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Property names are listed in the language in which they have been submitted by the State Party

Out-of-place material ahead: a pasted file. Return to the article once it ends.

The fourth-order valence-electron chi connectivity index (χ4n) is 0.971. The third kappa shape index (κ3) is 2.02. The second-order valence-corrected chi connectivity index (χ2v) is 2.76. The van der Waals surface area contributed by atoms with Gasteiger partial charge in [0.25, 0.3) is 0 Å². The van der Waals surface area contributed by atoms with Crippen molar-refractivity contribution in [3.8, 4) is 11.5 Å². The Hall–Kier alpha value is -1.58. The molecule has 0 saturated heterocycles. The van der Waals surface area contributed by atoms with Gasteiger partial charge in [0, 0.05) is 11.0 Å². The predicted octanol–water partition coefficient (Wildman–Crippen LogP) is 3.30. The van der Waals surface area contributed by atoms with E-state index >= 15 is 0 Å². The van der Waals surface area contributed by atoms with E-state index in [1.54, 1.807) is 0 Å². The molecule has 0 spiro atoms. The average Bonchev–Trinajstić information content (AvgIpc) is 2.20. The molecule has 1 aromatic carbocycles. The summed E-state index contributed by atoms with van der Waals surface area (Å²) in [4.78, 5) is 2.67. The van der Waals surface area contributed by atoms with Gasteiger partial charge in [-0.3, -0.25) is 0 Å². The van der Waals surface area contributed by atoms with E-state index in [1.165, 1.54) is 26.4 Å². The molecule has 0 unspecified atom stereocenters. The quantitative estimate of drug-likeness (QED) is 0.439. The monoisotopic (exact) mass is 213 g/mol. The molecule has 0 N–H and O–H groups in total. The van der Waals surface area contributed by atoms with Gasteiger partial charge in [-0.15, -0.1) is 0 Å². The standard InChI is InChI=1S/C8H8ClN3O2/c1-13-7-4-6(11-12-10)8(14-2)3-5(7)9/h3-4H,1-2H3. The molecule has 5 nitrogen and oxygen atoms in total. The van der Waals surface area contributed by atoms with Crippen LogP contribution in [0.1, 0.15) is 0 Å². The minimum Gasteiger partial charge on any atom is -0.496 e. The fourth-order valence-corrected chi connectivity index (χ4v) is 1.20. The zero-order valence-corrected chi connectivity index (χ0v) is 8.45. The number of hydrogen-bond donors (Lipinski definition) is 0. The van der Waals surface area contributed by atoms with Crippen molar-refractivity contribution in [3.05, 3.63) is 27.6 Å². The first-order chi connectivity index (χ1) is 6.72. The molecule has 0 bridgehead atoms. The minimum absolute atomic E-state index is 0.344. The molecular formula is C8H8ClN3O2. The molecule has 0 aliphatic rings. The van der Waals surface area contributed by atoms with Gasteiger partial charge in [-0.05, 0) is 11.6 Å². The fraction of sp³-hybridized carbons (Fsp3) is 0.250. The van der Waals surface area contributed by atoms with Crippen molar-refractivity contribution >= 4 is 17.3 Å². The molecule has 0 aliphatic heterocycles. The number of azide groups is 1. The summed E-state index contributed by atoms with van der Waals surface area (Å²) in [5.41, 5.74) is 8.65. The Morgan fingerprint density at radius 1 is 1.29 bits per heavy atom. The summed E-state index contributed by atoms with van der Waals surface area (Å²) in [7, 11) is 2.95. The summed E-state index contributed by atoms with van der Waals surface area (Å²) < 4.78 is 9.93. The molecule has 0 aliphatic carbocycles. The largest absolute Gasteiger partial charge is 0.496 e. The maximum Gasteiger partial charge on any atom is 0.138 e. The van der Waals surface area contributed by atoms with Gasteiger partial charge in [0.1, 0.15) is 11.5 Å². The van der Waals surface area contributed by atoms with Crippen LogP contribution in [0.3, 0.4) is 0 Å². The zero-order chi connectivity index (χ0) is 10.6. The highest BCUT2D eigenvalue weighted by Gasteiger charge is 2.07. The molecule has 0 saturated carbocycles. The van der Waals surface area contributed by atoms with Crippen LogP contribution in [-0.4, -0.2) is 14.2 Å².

The term ‘Eastern Arc’ was introduced in 1985 to describe the forest-capped ancient crystalline mountains of eastern Tanzania and south-east Kenya, which are under the influence of the Indian Ocean climatic regime, and therefore contain predictable local climates (Lovett 1985). The area has been identified in all the major analyses of global biological priority. Starting in the 1970s, the ‘Eastern Arc Mountains’ were identified as a component of the Afromontane archipelago-like regional centre of endemism by White (1983). The Eastern Arc Mountains are also a Global 200 Ecoregion of WWF (Olson and Dinerstein 1998), part of a biodiversity hotspot of Conservation International (Mittermeier et al., 1998; 2004) and an Endemic Bird Area of BirdLife International (ICBP 1992; Stattersfield et al., 1998). It is also one of the regions of the world facing the most urgent threat in terms of potential species extinctions (Brooks et al., 2002; Ricketts et al., 2005). These studies all indicate the extreme biological importance of the area in global terms. The Eastern Arc is mentioned in the WCMC review of the coverage of World Heritage Sites as an ecoregion where there is no current World Heritage property (Magin and Chape, 2004). Thirteen separate mountain blocks comprise the Eastern Arc. These are found in 14 Districts within 5 Regions of Tanzania (see map). Most of the remaining natural habitat on the mountains is found within nearly 150 Government Forest Reserves, with 107 of these managed nationally for water catchment, and where forest exploitation is not allowed. Eastern Arc forest is also protected within the Udzungwa Mountains National Park and the Amani Nature Reserve in the East Usambara Mountains. Outside these reserves most forest has been cleared, except in small village burial sites, a few village Forest Reserves, and inaccessible areas. In most Eastern Arc mountains the local populations respect the reserve boundaries (where they are clear), but forest resources are used locally for fuel and building materials and some forests are heavily degraded. Fire is also a problem as it enters and can destroy these forests during the dry season. The future of the biodiversity on these mountains is closely tied to management policies and capacity of the government Forest and Beekeeping Division and Tanzania National Parks Authority (in Tanzania) and the Forest Department in Kenya. Supporting these agencies in their mandated job is an essential conservation investment over the longer term. Nominating the Eastern Arc Mountains of Tanzania as a natural World Heritage Site would do much to promote the global recognition of the Eastern Arc and consequently assist the Tanzanian authorities in their mandated jobs.